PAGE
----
Happy Australia Day!
While it’s not a day that most Brits will notice, it is one we should. For the ties that bind us to our Antipodean cousins are strong, with around 1.2 million Britons living in Australia and over 100,000 Australians living in the UK. But this number has been in decline for some time now, accelerating in the past decade. Not because it’s becoming less popular to move here and for us to move there but because it has become harder. Government is getting in the way.
The British crackdown is part of the government’s insane target of getting net migration down to the tens of thousands. With the EU exempt from any measures, Theresa May’s crackdowns fall on the rest of the world: including those countries whose citizens share our language and share our monarch. It’s odd to think the Prime Minister is happy to share intelligence with CANZUK states unimpeded, but finds the idea of their citizens having a choice to move here unacceptable.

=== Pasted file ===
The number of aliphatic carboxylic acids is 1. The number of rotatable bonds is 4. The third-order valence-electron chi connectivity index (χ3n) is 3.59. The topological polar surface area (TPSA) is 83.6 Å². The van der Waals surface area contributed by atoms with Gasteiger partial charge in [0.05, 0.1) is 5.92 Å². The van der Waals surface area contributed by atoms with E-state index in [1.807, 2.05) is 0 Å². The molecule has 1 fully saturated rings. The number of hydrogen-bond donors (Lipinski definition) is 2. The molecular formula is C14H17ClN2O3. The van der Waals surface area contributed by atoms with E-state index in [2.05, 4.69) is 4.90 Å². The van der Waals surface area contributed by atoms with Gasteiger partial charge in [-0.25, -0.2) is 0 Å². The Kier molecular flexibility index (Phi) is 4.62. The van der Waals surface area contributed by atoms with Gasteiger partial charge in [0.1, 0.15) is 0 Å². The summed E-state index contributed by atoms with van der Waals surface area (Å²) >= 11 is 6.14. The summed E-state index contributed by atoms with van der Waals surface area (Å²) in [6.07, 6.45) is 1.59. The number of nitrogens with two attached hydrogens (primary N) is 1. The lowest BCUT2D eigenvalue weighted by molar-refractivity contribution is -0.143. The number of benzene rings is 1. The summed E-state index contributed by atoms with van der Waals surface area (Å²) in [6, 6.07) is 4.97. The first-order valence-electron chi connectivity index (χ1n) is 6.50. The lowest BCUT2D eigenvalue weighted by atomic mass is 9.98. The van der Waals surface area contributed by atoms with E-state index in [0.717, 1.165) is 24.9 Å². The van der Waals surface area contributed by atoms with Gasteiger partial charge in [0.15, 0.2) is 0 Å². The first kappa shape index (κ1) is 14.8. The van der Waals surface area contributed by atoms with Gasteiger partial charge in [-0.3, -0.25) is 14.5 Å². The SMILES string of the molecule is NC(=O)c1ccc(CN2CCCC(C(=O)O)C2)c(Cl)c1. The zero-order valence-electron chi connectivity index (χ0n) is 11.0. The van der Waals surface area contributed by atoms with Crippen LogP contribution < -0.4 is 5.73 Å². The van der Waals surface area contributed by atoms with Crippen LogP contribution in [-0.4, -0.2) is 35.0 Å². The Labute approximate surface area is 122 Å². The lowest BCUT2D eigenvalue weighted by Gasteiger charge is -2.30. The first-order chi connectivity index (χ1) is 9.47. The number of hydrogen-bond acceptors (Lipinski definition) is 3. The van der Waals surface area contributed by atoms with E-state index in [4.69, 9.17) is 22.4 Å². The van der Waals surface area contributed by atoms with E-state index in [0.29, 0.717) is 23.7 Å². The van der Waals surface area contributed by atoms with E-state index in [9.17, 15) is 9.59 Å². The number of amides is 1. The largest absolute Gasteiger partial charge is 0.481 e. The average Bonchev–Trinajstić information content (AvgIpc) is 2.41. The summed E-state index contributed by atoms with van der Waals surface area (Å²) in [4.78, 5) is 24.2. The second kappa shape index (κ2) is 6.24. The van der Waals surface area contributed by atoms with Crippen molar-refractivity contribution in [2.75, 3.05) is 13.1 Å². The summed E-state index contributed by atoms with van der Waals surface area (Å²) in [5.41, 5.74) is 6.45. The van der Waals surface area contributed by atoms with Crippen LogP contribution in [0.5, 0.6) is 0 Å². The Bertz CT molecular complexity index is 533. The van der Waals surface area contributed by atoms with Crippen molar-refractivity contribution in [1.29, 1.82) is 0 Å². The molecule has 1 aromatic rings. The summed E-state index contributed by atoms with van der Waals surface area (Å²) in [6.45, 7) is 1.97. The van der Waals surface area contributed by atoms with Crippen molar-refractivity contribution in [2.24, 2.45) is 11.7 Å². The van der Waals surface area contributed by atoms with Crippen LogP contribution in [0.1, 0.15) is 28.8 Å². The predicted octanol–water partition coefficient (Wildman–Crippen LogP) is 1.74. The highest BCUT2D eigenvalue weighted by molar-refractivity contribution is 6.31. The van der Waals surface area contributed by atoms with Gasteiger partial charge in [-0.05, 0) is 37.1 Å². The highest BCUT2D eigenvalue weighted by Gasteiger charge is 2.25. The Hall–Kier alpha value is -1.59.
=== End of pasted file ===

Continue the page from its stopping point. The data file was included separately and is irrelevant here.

The Adam Smith Institute and our friends have a long and proud history of championing liberal immigration policy. Immigration makes us richer, increases our productivity and wages, reinforces our soft power and helps us tackle global poverty. Personally I prefer a more liberal system that looks to open borders as far as possible. But I recognise that it’s taken a beating in public debate in the past two decades and that to turn the tide, it makes sense to start where it’s popular. That’s how we’ll build the case for immigration again.
And it is politically popular. CANZUK International’s (who push for free movement between Canada, Australia, New Zealand and the UK) online petition has over 200,000 signatories calling on governments to open their borders. In a poll of 2,000 people in each state conducted in 2017, they found that a vast majority of those polled were in favour of free movement within the CANZUK countries. 64% supported it in the UK, 72% in Australia, 77% in Canada and 81% in New Zealand.
It’s an idea whose time has come. It makes economic sense, it expands freedom and it will be an easy sell for politicians. So on this Australia Day I say: open the borders.